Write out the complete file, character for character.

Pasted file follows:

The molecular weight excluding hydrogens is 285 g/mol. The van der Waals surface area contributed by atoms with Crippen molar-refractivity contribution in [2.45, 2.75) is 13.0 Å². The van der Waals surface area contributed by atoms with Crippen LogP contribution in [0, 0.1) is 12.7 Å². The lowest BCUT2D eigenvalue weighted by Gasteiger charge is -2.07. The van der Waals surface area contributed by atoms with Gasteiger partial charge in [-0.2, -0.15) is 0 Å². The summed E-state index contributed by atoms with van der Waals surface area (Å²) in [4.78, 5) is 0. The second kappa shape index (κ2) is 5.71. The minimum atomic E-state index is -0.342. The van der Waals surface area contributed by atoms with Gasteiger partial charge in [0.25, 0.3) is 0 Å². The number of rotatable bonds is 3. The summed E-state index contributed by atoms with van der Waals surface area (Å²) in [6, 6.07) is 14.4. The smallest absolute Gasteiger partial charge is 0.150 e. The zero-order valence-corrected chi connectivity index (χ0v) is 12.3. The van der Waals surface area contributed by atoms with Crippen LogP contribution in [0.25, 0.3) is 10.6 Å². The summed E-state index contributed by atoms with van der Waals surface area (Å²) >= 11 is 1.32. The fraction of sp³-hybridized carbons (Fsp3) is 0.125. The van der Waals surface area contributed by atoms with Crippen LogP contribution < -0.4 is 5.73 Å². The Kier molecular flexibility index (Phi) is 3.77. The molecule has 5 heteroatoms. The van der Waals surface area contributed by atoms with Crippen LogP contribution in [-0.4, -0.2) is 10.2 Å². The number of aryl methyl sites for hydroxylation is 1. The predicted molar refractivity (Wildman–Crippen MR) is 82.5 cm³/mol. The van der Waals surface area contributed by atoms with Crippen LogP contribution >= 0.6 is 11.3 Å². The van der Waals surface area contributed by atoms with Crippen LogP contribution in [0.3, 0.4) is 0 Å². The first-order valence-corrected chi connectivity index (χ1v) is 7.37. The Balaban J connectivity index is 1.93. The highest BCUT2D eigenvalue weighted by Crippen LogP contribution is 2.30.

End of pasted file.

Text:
The molecular weight excluding hydrogens is 285 g/mol. The van der Waals surface area contributed by atoms with Crippen molar-refractivity contribution in [2.45, 2.75) is 13.0 Å². The van der Waals surface area contributed by atoms with Crippen LogP contribution in [0, 0.1) is 12.7 Å². The lowest BCUT2D eigenvalue weighted by Gasteiger charge is -2.07. The van der Waals surface area contributed by atoms with Gasteiger partial charge in [-0.2, -0.15) is 0 Å². The summed E-state index contributed by atoms with van der Waals surface area (Å²) in [4.78, 5) is 0. The second kappa shape index (κ2) is 5.71. The minimum atomic E-state index is -0.342. The van der Waals surface area contributed by atoms with Gasteiger partial charge in [0.25, 0.3) is 0 Å². The number of rotatable bonds is 3. The summed E-state index contributed by atoms with van der Waals surface area (Å²) in [6, 6.07) is 14.4. The smallest absolute Gasteiger partial charge is 0.150 e. The zero-order valence-corrected chi connectivity index (χ0v) is 12.3. The van der Waals surface area contributed by atoms with Crippen LogP contribution in [0.25, 0.3) is 10.6 Å². The summed E-state index contributed by atoms with van der Waals surface area (Å²) >= 11 is 1.32. The fraction of sp³-hybridized carbons (Fsp3) is 0.125. The van der Waals surface area contributed by atoms with Crippen LogP contribution < -0.4 is 5.73 Å². The Kier molecular flexibility index (Phi) is 3.77. The molecule has 5 heteroatoms. The van der Waals surface area contributed by atoms with Crippen LogP contribution in [-0.4, -0.2) is 10.2 Å². The number of aryl methyl sites for hydroxylation is 1. The predicted molar refractivity (Wildman–Crippen MR) is 82.5 cm³/mol. The van der Waals surface area contributed by atoms with Crippen LogP contribution >= 0.6 is 11.3 Å². The van der Waals surface area contributed by atoms with Crippen LogP contribution in [0.3, 0.4) is 0 Å². The first-order valence-corrected chi connectivity index (χ1v) is 7.37. The Balaban J connectivity index is 1.93. The highest BCUT2D eigenvalue weighted by Crippen LogP contribution is 2.30.